The three primary focuses of Qi Gong are as follows:
- Movement, and,
All of the exercises involve gathering ambient energy or Qi all around us and channeling it into our bodies. Simultaneously, we release bad unproductive Qi, such as pain and sadness, to make room for the incoming supply.
- Breath: natural breathing with presence and focus allows you to match the breath with movement.
- Movement: movement that focuses on flowing movements of your arms and hands, legs and feet, torso, neck and head. If standing is impossible, perform the exercises sitting down straight or away from the back of the chair.
- Imagery: Qigong masters are so skilled that they may alter the course of events by their thoughts alone, demonstrating just how powerful our thoughts can be. When we’re grieving, it’s especially useful as we frequently find ourselves overwhelmed by our negative perceptions and emotions.
During the pandemic, being in nature soothed my soul. I sat on beaches, hiked mountains, and quietly walked labyrinths.
Many people advise getting out in nature as a method of coping with grief. Studies have revealed that spending time in nature helps to improve one’s mood and reduce tension, which are common symptoms of grieving.
The term “forest therapy” refers to a relational approach that encourages a deeper connection with natural places. And, of course, one of those natural places is our natural or authentic self; it’s a practice that might reunite us with the seed of who we really are, as well as what we were born to be, and how we’re supposed to serve the world.
Forest bathing is not a workout, it’s a work-in. Getting slow and present provides a variety of health advantages, including increased immune function, improved cardiovascular and respiratory health, attention restoration, and a reduction in stress and depression.
Other forms of exercise
Physical activity does not necessarily cure sadness, but it can help people cope with grief by alleviating stress and adapting to loss. When we exercise, endorphins are released that relieve pain and raise our spirits. In our recreation, we essentially, “re-create” ourselves and become someone new.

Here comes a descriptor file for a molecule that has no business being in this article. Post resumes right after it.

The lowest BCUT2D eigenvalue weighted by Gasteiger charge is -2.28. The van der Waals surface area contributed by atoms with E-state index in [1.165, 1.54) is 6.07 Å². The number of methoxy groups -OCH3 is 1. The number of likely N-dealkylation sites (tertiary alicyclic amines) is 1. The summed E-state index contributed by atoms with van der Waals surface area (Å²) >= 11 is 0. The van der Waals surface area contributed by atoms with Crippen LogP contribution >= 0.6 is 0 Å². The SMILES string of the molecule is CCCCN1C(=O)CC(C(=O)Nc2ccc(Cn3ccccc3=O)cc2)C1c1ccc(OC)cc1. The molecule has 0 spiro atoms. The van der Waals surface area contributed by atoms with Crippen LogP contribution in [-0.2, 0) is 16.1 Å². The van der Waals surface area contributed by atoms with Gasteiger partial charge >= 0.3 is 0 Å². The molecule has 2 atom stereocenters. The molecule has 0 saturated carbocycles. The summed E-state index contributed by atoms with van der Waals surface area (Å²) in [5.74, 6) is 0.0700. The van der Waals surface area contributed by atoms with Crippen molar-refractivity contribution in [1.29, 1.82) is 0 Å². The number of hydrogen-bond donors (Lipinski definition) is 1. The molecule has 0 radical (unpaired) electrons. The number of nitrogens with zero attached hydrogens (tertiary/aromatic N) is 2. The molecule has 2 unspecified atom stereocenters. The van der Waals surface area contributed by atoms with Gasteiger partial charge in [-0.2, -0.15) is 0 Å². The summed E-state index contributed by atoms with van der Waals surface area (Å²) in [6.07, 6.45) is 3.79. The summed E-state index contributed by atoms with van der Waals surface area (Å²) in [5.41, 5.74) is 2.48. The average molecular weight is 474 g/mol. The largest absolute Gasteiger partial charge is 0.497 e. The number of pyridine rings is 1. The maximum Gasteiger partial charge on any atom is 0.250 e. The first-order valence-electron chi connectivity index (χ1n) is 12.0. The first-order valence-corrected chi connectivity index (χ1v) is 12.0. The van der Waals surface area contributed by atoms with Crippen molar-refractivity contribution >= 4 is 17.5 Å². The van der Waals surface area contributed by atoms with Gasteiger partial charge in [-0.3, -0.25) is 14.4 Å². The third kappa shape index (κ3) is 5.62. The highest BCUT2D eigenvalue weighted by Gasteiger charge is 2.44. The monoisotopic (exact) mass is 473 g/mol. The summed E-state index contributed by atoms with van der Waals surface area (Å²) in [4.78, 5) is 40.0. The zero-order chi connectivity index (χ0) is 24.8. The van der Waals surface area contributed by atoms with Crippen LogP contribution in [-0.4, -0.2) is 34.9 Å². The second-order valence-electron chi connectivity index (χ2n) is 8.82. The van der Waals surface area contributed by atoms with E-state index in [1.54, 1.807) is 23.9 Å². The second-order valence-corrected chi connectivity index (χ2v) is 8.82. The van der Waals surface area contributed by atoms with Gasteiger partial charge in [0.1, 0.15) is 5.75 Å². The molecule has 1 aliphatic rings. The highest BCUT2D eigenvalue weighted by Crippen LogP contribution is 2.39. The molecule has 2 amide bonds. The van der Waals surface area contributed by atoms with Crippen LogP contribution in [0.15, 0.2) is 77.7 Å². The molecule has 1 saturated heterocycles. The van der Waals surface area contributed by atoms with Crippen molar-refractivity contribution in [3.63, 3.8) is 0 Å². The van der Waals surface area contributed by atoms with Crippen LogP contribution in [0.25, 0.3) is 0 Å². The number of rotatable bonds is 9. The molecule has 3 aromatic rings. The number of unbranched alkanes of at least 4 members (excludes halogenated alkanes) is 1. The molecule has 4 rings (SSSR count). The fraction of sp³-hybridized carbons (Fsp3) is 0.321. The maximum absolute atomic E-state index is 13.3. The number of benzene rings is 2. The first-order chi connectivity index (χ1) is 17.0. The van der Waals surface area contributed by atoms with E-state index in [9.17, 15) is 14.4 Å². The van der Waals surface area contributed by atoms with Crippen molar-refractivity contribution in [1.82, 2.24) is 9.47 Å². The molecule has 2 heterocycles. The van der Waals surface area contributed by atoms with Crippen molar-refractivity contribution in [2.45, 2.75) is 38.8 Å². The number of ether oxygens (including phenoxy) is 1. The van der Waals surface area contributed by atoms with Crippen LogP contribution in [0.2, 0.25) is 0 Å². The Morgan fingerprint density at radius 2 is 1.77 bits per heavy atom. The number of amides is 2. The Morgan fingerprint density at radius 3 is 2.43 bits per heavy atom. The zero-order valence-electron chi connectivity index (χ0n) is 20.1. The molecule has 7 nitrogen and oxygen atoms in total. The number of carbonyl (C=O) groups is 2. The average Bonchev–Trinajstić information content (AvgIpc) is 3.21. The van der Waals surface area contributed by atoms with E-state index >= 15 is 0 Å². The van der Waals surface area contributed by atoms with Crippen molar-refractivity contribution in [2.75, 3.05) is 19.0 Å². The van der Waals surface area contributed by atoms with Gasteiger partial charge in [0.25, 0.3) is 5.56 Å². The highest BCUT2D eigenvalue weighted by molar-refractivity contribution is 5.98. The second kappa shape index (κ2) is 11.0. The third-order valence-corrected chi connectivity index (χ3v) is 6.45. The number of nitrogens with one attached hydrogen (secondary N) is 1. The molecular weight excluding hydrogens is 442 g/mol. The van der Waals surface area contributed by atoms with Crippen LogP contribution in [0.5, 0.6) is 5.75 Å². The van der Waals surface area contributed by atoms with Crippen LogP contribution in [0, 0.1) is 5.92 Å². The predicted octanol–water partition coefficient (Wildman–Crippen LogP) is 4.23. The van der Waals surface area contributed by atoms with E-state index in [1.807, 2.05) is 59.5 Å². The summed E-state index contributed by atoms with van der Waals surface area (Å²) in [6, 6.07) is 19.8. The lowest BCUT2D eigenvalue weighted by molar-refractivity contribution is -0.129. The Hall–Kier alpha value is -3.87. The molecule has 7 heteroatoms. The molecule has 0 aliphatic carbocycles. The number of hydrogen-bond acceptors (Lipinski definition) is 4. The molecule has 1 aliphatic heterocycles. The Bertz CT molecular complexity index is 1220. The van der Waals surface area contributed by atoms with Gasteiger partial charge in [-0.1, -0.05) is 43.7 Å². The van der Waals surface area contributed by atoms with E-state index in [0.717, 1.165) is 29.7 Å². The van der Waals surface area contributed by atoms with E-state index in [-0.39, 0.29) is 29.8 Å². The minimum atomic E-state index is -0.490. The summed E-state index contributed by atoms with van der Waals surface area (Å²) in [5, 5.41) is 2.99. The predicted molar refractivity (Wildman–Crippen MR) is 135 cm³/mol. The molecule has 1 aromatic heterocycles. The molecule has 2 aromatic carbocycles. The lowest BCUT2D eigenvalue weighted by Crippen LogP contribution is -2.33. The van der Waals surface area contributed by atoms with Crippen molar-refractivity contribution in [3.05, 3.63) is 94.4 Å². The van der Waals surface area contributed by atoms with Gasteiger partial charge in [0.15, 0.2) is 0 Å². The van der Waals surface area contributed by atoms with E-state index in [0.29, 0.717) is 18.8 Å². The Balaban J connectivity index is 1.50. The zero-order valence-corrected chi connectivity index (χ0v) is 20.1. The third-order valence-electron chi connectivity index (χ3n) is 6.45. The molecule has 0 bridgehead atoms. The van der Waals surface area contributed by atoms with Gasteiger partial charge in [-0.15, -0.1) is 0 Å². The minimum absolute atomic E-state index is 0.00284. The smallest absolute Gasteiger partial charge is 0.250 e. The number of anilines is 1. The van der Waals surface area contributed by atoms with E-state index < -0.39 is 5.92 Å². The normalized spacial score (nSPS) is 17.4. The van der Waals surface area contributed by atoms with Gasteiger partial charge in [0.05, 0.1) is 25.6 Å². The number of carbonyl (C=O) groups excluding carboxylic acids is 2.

Summary of Part Two:
It’s critical to remember that grief is a dynamic, ongoing experience. It’s a process. One of the most considerate things we can do as grievers is to focus on the present moment. Concentrate on your life right now and be rooted in your body.
By using Chinese medicine techniques like acupuncture, movement and nutrition, we can bring relief and help alleviate some of the pain.
For the shock and numbness that many people experience following a traumatic incident, such as the death of a loved one, acupuncture can be an effective therapy. Some don’t realize that acupuncture can also aid in the common symptoms of grief such as insomnia or sleep disturbances, low appetite, reducing stress, and even helping to protect the body by boosting the immune system.
Acupuncture and acupressure are excellent tools for coping with grief, but they should be combined with a nutritious diet, ample rest, and an active lifestyle. That’s why, in the next blog posts of this series, I’ll go through your best bets for go-to acupuncture points, food therapies, and exercise: Part 3: Nutrition for Grief.